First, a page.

Jeff, Who Lives at Home
Now on: Blu-ray, DVD
I instantly took a disliking to Jeff, Who Lives at Home. The title character played by Jason Segal is a useless stoner who could be autistic. Whether the writer meant to evoke this or that he is a free spirited dreamer is lost is unclear. Jeff is not cute and charming but overly babied with no sense of reality. His lives his life by signs. Signs that tell him what his fate is and what he should do with his life.
On his mother’s birthday, he sets out to complete a simple task of buying wood glue to fix his mother’s blinds. Jeff cannot manage this simple task. Instead he is sidetracked by a wrong number looking for someone named Kevin. He sees this as a sign, and it leads him to following someone who then corners him, beats him up and steals his money. He continues to follow these flimsy signs thought out the movie bring us to a climax that, while heroic, is not practical. This ultimate event is situational and does not lead to any kind of long term plan for his life.
The movie tries to be whimsical but fails. The subtle and dark humor misses its mark because of its absurdity and mishandling. Segal’s character is neither funny nor charming but is pathetic and/or developmentally delayed (and there is no funny in that).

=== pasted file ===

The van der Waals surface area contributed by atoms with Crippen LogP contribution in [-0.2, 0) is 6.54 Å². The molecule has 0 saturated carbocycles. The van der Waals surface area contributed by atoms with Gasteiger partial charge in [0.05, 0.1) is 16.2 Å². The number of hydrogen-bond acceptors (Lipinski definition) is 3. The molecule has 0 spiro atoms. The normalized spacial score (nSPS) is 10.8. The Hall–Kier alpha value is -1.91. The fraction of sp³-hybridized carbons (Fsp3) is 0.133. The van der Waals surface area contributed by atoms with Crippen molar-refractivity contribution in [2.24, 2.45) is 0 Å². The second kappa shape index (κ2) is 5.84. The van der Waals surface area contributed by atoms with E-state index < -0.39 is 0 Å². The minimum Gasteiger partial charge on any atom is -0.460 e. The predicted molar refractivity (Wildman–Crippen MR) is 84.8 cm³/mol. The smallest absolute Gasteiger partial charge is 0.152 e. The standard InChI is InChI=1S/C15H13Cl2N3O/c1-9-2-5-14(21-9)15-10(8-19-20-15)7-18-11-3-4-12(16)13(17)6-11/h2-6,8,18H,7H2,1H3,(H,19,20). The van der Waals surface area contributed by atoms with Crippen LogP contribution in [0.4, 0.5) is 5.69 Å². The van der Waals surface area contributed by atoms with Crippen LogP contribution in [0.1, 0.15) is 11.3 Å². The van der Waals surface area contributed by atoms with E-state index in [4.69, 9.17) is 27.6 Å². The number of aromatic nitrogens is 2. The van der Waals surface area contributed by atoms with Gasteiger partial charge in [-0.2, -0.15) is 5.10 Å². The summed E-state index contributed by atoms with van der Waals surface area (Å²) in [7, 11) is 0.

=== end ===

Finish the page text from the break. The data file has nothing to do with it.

Even the side story with Susan Sarandon is suppose to be an adventure with love, but is too superficial. The movie doesn’t have the time or the skill to deal with complex relationship of the secret admirer it’s fonder for its own full length movie as long as it’s not written and directed by Jay and Mark Duplass. The best part of the movie is the secondary story of Jeff’s brother and sister in law. Ed Helms and Judy Greer are fabulous as a married couple who are dealing with dissolution of their marriage. Greer and Helms get to use their dramatic chops and it shows their range as actors.
The camera work is amateurish. With quick zooms and sloppy cuts, it distracts from the story. The handy came is nauseating, and I would have donated money for the camera man to buy a tri-pod. While the handicam can work with certain movies like the Hunger Games giving it a documentary feel, it has no place in this familial drama.
Attempting to do so much, Jeff, Who Lives At Home fails on every account. It’s looses whimsy to drama and drama to absurdity.